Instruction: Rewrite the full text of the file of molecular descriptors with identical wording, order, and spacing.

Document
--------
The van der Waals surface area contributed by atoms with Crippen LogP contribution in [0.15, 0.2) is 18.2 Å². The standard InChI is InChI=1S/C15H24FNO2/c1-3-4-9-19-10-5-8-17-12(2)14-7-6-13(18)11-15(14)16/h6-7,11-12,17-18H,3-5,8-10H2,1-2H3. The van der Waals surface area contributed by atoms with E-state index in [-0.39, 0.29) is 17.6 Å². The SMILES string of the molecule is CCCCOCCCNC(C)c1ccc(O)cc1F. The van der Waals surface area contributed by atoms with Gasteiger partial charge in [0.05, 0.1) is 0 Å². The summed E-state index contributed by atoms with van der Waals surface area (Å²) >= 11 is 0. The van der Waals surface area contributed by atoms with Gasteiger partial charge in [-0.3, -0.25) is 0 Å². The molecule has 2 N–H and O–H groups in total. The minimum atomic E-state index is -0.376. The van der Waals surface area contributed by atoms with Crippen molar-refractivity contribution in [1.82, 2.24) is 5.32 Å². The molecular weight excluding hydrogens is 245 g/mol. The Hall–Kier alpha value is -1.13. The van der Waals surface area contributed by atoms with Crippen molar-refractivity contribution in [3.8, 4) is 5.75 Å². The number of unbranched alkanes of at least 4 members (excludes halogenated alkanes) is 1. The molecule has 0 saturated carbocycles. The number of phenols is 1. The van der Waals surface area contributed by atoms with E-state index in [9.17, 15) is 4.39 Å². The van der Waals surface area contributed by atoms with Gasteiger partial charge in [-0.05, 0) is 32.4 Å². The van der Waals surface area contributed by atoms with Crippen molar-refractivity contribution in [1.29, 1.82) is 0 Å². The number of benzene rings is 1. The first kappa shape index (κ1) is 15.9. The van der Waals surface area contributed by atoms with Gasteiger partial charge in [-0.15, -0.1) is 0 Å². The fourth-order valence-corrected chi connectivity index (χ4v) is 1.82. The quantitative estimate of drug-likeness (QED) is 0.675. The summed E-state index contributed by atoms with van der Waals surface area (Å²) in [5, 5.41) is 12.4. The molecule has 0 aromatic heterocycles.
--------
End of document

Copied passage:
The van der Waals surface area contributed by atoms with Crippen LogP contribution in [0.15, 0.2) is 18.2 Å². The standard InChI is InChI=1S/C15H24FNO2/c1-3-4-9-19-10-5-8-17-12(2)14-7-6-13(18)11-15(14)16/h6-7,11-12,17-18H,3-5,8-10H2,1-2H3. The van der Waals surface area contributed by atoms with E-state index in [-0.39, 0.29) is 17.6 Å². The SMILES string of the molecule is CCCCOCCCNC(C)c1ccc(O)cc1F. The van der Waals surface area contributed by atoms with Gasteiger partial charge in [0.05, 0.1) is 0 Å². The summed E-state index contributed by atoms with van der Waals surface area (Å²) >= 11 is 0. The van der Waals surface area contributed by atoms with Gasteiger partial charge in [-0.3, -0.25) is 0 Å². The molecule has 2 N–H and O–H groups in total. The minimum atomic E-state index is -0.376. The van der Waals surface area contributed by atoms with Crippen molar-refractivity contribution in [1.82, 2.24) is 5.32 Å². The molecular weight excluding hydrogens is 245 g/mol. The Hall–Kier alpha value is -1.13. The van der Waals surface area contributed by atoms with Crippen molar-refractivity contribution in [3.8, 4) is 5.75 Å². The number of unbranched alkanes of at least 4 members (excludes halogenated alkanes) is 1. The molecule has 0 saturated carbocycles. The number of phenols is 1. The van der Waals surface area contributed by atoms with E-state index in [9.17, 15) is 4.39 Å². The van der Waals surface area contributed by atoms with Gasteiger partial charge in [-0.05, 0) is 32.4 Å². The van der Waals surface area contributed by atoms with Crippen molar-refractivity contribution in [1.29, 1.82) is 0 Å². The number of benzene rings is 1. The first kappa shape index (κ1) is 15.9. The van der Waals surface area contributed by atoms with Gasteiger partial charge in [-0.15, -0.1) is 0 Å². The fourth-order valence-corrected chi connectivity index (χ4v) is 1.82. The quantitative estimate of drug-likeness (QED) is 0.675. The summed E-state index contributed by atoms with van der Waals surface area (Å²) in [5, 5.41) is 12.4. The molecule has 0 aromatic heterocycles.